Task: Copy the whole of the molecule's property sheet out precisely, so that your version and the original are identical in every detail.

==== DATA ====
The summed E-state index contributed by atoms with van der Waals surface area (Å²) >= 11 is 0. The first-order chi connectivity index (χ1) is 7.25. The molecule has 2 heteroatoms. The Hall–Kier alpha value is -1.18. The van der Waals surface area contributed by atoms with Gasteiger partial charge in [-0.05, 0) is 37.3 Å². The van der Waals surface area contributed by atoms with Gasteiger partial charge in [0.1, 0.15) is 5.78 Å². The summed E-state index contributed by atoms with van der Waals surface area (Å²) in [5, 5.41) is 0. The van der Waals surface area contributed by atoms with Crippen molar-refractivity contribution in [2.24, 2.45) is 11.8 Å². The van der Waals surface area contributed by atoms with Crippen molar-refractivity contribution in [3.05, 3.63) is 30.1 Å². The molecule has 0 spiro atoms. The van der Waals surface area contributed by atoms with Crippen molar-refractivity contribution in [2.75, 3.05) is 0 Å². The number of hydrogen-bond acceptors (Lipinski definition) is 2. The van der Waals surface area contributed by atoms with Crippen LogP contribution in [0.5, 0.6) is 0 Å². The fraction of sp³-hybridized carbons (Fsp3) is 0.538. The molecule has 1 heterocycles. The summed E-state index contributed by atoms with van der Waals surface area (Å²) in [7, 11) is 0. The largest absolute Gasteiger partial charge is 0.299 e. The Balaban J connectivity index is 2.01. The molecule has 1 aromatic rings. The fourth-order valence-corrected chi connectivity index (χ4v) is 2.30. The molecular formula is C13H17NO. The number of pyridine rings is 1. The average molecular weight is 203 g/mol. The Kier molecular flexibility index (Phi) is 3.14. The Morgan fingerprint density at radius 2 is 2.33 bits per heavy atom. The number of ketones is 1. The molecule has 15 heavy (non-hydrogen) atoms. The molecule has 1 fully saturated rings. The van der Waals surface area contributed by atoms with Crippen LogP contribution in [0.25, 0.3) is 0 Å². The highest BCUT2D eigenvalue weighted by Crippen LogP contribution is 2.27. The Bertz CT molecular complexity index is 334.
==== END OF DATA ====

The summed E-state index contributed by atoms with van der Waals surface area (Å²) >= 11 is 0. The first-order chi connectivity index (χ1) is 7.25. The molecule has 2 heteroatoms. The Hall–Kier alpha value is -1.18. The van der Waals surface area contributed by atoms with Gasteiger partial charge in [-0.05, 0) is 37.3 Å². The van der Waals surface area contributed by atoms with Gasteiger partial charge in [0.1, 0.15) is 5.78 Å². The summed E-state index contributed by atoms with van der Waals surface area (Å²) in [5, 5.41) is 0. The van der Waals surface area contributed by atoms with Crippen molar-refractivity contribution in [2.24, 2.45) is 11.8 Å². The van der Waals surface area contributed by atoms with Crippen molar-refractivity contribution in [3.05, 3.63) is 30.1 Å². The molecule has 0 spiro atoms. The van der Waals surface area contributed by atoms with Crippen molar-refractivity contribution in [2.75, 3.05) is 0 Å². The number of hydrogen-bond acceptors (Lipinski definition) is 2. The van der Waals surface area contributed by atoms with Crippen LogP contribution in [0.5, 0.6) is 0 Å². The fraction of sp³-hybridized carbons (Fsp3) is 0.538. The molecule has 1 heterocycles. The summed E-state index contributed by atoms with van der Waals surface area (Å²) in [7, 11) is 0. The largest absolute Gasteiger partial charge is 0.299 e. The Balaban J connectivity index is 2.01. The molecule has 1 aromatic rings. The fourth-order valence-corrected chi connectivity index (χ4v) is 2.30. The molecular formula is C13H17NO. The number of pyridine rings is 1. The average molecular weight is 203 g/mol. The Kier molecular flexibility index (Phi) is 3.14. The Morgan fingerprint density at radius 2 is 2.33 bits per heavy atom. The number of ketones is 1. The molecule has 15 heavy (non-hydrogen) atoms. The molecule has 1 fully saturated rings. The van der Waals surface area contributed by atoms with Crippen LogP contribution in [0.25, 0.3) is 0 Å². The highest BCUT2D eigenvalue weighted by Crippen LogP contribution is 2.27. The Bertz CT molecular complexity index is 334.